Because this is Dealbreaker: A Place For Finance And Sometimes Poker™, I figured some of you would be interested to know: poker is now legal!
Sort of. Basically a fellow named Lawrence Dicristina was running a poker room in Staten Island. He was arrested by the Feds and charged under the federal Illegal Gambling Business Act. He was convicted by a jury and asked a federal judge, Jack Weinstein, to throw out the jury verdict because he ran a poker room and poker isn't gambling. Today Judge Weinstein agreed: under federal law, poker isn't gambling. So Dicristina is free to go.
The opinion is here and it is 120 pages; the important don't-try-this-at-home headline is that this opinion "does not undermine the holding that poker is gambling as defined by New York law" and therefore probably illegal in New York. It's just not federally illegal, which I suspect means that Lawrence Dicristina may follow in Sergey Aleynikov's footsteps to state court. And this is just the opinion of one judge in one district, so consult your lawyer before you restart your online poker business/Ponzi scheme/other scheme that is not technically a Ponzi scheme: the online poker crackdown is unlikely to stop just because of this.
Nonetheless it's a nice win for the forces of poker. The decision basically turns on whether poker is mostly a game of chance (gambling, bad) or skill (not gambling, okay). For this the court looked at the testimony of two experts, defense expert Dr. Heeb, "a respected economist, statistician, and player in national poker tournaments," who argued that skill predominates, and prosecution expert Dr. DeRosa, an econometrician who "neither has any personal experience with poker, nor has he independently analyzed the game," and therefore felt comfortable saying that it's mostly a game of chance, which, okay, nice intellectual honesty prosecutors.* Given that - and, the fact that, y'know, poker is a game of skill - it's not surprising that the judge came out for the defense.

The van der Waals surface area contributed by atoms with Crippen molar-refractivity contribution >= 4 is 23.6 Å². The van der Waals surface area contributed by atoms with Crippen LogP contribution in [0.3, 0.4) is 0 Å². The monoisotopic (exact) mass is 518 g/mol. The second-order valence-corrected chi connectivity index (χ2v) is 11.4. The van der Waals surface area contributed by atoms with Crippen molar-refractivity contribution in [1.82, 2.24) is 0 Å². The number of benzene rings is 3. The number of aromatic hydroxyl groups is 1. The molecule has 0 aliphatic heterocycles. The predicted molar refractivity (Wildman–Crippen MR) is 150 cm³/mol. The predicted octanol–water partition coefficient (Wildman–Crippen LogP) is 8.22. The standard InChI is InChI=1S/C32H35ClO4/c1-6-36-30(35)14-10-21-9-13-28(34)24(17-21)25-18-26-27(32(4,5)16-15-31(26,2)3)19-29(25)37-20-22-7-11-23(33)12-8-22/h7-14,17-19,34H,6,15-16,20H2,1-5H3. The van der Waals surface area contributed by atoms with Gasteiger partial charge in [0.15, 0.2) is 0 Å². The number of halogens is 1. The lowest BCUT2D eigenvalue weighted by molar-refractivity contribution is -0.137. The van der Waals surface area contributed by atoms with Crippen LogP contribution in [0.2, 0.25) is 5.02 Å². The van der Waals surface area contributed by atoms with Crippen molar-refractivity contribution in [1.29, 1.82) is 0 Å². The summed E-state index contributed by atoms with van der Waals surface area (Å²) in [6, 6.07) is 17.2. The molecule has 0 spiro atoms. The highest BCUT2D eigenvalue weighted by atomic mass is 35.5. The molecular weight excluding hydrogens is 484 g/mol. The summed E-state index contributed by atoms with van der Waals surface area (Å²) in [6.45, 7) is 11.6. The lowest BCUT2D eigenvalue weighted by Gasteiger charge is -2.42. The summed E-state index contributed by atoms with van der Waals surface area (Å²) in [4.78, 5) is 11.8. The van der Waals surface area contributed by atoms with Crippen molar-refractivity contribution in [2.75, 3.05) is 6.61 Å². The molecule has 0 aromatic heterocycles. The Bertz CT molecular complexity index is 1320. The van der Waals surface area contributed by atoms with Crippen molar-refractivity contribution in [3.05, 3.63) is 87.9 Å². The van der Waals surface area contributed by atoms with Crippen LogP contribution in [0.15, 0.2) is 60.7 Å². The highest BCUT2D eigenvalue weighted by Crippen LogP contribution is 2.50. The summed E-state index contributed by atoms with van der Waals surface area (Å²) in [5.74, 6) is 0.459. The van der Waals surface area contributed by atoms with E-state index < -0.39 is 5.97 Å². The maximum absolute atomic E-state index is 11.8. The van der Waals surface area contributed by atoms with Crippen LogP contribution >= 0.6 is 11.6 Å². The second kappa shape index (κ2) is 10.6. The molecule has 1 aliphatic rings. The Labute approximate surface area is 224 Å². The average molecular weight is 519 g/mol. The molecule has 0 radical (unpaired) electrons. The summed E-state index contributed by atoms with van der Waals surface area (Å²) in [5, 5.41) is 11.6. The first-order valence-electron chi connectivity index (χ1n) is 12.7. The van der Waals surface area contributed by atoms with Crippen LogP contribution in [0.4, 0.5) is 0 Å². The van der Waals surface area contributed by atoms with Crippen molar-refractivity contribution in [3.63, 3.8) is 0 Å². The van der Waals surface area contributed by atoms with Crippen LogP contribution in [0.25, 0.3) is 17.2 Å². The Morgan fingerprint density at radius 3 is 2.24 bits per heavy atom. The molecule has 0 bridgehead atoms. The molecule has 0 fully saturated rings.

Even if you're not one of our readers who comes here for the gambling tips, you still may enjoy this opinion just for its recapitulation in miniature of the efficient markets hypothesis. Here is the defense expert's money chart:
That's based on the top ten and bottom ten poker players from ... umm ... some sample that Dr. Heeb found, not entirely clear, but anyway: top players made money, bottom players lost money, skill! Here is another chart:
That's the prosecution expert's rebuttal: he flipped coins for 1,000 players and plotted the winnings/losings of the top and bottom 10 players. As you may have heard elsewhere, the best coin flippers outperform the worst coin flippers in much the same way that the best poker players outperform the worst.
This is not a great rebuttal: I suspect Dr. Heeb did not cherry-pick the top and bottom ten performers from a list of 1,000 players (maybe he did), and "while Dr. Heeb showed that the same poker players would consistently come out on top in the play of a new set of multiple hands of poker, this consistency could not be demonstrated in a new set of coin tossers by the same tossers."** Nonetheless, I'm pretty sure Nassim Taleb has similar charts about the success of investment managers: no matter how skilled you (think you) are, your results will be swamped by a "spurious tail" of people who just got lucky on a lot of coin flips. And the evidence for that - that the successes and failures in the investment industry are explainable by chance rather than skill - seems a lot more robust than the prosecution's evidence in this case.
Actually it's a little weird that no efficient-markets experts testified here, to anchor the court's expectations of whether skill or luck predominates elsewhere in the world. Perhaps the standard for what is and is not gambling should be, if it requires and rewards skill more than managing a mutual fund does, then it can't be gambling. Or is that too generous?
U.S. v. Dicristina [EDNY]
* It's possible that I have many biases here. STILL.
** Also other cool stuff. He got a huge PokerStars database and showed that overall-winning players won more with particular hands - say K9 offsuit - than did overall-losing players, strongly suggestive evidence that their winning was not about getting dealt better hands but about playing better with the hands they were dealt.